LOS ANGELES, Jan. 10, 2013 /PRNewswire-USNewswire/ — A set of truck drivers who haul shipments of imported merchandise from west coast ports to America’s brand name stores will raise in early 2013 at double the previous pay rate.
The extra $6+ change is part of a first-ever contract that shifts a bulk of their health care costs to their employer, grants overtime, paid sick leave and holidays, offers guaranteed hours and other terms for job security – plus a pension plan.
The landmark contract caps over two years of struggle for union recognition that workers took online, to the truck yard, and in the LA streets; they zig-zagged to other U.S. seaports to shore up support, and even continent-crossed to meet their Aussie union workmates who stood in solidarity at their joint employer’s doorstep.
“Justice…it’s sort of indescribable and overwhelming to finally have the American Dream at our reach,” said Jose Ortega Jr., a driver for global logistics giant Toll Group who served on his co-workers’ bargaining committee along with representatives from the International Brotherhood of Teamsters/Local 848 in Long Beach, Calif. The Australian corporation operates at port complexes on both U.S. coasts and handles accounts for Guess?, Polo, Under Armour, and other sportswear lines sold at big box and department retailers like Walmart and JC Penney.
The victory is also being celebrated across the Pacific Ocean where the Melbourne-based Toll Group employs some 12,000 of Australian drivers united in the Transport Workers Union (TWU). The members view their U.S. counterparts as their “workmates” and have supported the port drivers from Day One to ensure that as Toll enters new global markets, the company replicates the constructive labor-management relations that made it so profitable Down Under.
U.S. port drivers are the most underpaid in the trucking industry: A typical professional earns $28,873 a year before taxes. Their net incomes often resemble that of part-time or seasonal workers though they clock an average of 59 hours a week. They possess specialized skills and licensing to safely command an 80,000 lb. container rig, but they fit the profile of America’s working poor. Food stamps, extended family, or church pantries are needed to get by; their children often lack regular pediatricians or only receive care at the public ER.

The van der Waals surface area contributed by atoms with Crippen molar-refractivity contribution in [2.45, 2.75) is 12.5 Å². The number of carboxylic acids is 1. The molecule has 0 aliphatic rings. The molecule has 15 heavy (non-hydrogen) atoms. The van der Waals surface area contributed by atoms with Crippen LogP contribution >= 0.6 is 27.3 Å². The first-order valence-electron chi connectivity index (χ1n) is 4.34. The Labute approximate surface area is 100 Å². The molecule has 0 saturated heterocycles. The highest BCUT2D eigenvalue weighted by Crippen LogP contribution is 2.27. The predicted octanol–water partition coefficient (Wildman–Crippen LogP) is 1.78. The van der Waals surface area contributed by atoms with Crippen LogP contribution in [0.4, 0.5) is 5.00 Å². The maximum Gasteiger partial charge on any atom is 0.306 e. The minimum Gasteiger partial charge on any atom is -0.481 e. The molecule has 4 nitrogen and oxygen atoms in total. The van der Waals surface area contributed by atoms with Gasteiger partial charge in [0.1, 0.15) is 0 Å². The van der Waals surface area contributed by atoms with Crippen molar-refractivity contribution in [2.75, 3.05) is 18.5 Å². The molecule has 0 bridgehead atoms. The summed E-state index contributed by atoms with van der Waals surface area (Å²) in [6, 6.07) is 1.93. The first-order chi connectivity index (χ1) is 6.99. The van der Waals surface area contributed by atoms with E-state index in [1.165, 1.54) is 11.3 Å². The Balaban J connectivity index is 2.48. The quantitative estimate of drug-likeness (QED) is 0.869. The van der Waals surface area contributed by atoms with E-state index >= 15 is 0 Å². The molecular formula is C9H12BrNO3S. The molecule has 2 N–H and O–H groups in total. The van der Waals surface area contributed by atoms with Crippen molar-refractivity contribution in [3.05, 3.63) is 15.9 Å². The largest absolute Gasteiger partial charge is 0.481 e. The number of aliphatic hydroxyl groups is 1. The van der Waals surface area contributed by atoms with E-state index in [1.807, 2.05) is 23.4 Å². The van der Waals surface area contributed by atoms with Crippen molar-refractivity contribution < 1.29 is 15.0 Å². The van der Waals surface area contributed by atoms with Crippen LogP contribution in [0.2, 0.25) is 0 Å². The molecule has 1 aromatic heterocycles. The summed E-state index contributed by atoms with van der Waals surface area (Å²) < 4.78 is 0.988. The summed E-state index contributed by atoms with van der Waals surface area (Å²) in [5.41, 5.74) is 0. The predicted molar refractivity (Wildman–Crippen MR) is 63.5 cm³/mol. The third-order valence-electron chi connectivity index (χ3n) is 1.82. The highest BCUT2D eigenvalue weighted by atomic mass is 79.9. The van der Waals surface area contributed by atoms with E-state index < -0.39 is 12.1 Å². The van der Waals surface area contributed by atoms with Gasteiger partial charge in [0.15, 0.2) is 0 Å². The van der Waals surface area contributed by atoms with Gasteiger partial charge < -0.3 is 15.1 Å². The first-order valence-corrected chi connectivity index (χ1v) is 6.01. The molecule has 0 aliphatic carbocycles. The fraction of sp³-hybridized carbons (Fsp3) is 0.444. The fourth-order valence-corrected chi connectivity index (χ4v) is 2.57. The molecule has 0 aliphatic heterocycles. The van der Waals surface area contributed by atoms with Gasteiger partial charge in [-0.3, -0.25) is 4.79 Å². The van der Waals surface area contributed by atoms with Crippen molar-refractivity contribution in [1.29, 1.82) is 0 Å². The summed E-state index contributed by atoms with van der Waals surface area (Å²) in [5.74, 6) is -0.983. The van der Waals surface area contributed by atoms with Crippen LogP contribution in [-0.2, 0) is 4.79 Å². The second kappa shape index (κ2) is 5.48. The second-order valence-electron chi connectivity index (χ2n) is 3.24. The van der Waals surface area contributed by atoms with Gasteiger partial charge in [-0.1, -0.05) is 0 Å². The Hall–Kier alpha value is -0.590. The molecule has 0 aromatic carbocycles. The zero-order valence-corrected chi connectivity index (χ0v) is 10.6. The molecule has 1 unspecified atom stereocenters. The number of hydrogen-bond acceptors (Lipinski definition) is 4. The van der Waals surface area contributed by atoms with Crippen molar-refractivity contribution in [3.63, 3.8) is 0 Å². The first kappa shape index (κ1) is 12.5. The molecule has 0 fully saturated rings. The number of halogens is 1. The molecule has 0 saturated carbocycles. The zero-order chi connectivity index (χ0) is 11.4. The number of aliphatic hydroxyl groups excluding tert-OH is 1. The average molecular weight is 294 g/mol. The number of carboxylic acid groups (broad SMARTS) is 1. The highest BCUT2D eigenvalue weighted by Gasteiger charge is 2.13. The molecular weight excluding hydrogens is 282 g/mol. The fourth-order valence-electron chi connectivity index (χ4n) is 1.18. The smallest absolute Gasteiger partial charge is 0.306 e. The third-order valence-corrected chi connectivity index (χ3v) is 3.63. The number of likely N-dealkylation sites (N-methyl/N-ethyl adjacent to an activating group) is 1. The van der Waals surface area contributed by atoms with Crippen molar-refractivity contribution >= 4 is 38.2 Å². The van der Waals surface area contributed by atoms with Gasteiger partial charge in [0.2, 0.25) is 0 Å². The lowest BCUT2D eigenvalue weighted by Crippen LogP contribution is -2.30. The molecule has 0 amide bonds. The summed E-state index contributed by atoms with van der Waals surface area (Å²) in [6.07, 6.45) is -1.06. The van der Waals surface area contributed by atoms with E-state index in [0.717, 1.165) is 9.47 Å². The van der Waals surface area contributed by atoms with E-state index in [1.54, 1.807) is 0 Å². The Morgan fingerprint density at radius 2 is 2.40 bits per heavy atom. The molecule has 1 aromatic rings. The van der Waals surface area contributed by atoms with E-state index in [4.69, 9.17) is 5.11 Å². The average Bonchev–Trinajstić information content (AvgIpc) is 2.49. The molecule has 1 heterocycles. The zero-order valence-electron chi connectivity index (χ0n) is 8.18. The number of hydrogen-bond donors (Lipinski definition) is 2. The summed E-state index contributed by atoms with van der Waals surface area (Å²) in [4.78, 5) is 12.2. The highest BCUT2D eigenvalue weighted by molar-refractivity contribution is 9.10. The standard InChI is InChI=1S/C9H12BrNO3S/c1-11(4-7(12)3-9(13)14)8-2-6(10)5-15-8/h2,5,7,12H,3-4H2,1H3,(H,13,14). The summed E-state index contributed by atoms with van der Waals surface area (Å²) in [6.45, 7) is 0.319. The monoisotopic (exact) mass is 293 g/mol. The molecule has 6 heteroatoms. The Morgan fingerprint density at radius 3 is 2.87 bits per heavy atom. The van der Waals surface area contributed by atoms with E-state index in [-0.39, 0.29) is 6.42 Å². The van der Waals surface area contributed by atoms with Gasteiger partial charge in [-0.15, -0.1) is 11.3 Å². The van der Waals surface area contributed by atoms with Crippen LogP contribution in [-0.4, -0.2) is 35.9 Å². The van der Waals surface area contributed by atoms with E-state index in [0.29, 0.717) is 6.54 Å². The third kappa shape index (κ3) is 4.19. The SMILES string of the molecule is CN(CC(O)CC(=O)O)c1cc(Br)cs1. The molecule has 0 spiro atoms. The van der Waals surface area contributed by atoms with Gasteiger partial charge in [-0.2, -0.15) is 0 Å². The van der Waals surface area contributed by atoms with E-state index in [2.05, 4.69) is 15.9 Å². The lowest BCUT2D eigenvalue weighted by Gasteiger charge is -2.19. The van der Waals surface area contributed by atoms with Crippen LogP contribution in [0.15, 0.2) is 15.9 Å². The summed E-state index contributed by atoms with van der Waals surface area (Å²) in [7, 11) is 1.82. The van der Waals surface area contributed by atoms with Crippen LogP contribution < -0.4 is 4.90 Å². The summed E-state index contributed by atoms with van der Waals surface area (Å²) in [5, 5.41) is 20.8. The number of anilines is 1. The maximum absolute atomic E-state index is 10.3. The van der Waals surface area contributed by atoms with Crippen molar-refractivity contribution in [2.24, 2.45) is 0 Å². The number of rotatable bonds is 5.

“It upends the common wisdom that a workforce that lacks rights on the job cannot build the strength to take on the Goliaths of the global economy. But these drivers, like the workers at the warehouses and Walmart and Wendy’s, cannot raise families on such low wages, so they are coming together to rewrite the playbook,” noted Dr. John Logan, the director of Labor and Employment Studies at the College of Business at San Francisco State University. “The faces of this new movement are ordinary parents and churchgoers and community members who value the influence of a local priest as much as the expertise pouring in from strong trade unions overseas. Not only do they have the guts to strike – they have the faith they can win.”
Their collective resolve paid off. Mr. Ortega, a single father who works the night shift, will see his new per-hour rate of $19.75 reflected on his next paycheck, along with any overtime that will now be paid at a time-and-a-half rate of $28.
“As a truck driver, I wanted the assurance that things would be okay for my daughter if I was injured, that I could take her to see the doctor if she got sick,” the 36-year-old explained. “When we started organizing ourselves, we weren’t asking for anything out of this world. Dignity. A fair day’s pay for a hard day’s work. Decent, sanitary facilities to make a pit stop, rest, eat…you know, to perform our jobs safely.
“But we knew winning respect would take a fight at every turn. So if we were afraid to lose our jobs, we asked our allies for help. When it was time to take action, we prayed for courage to speak out. And we always stuck together, and never gave up.”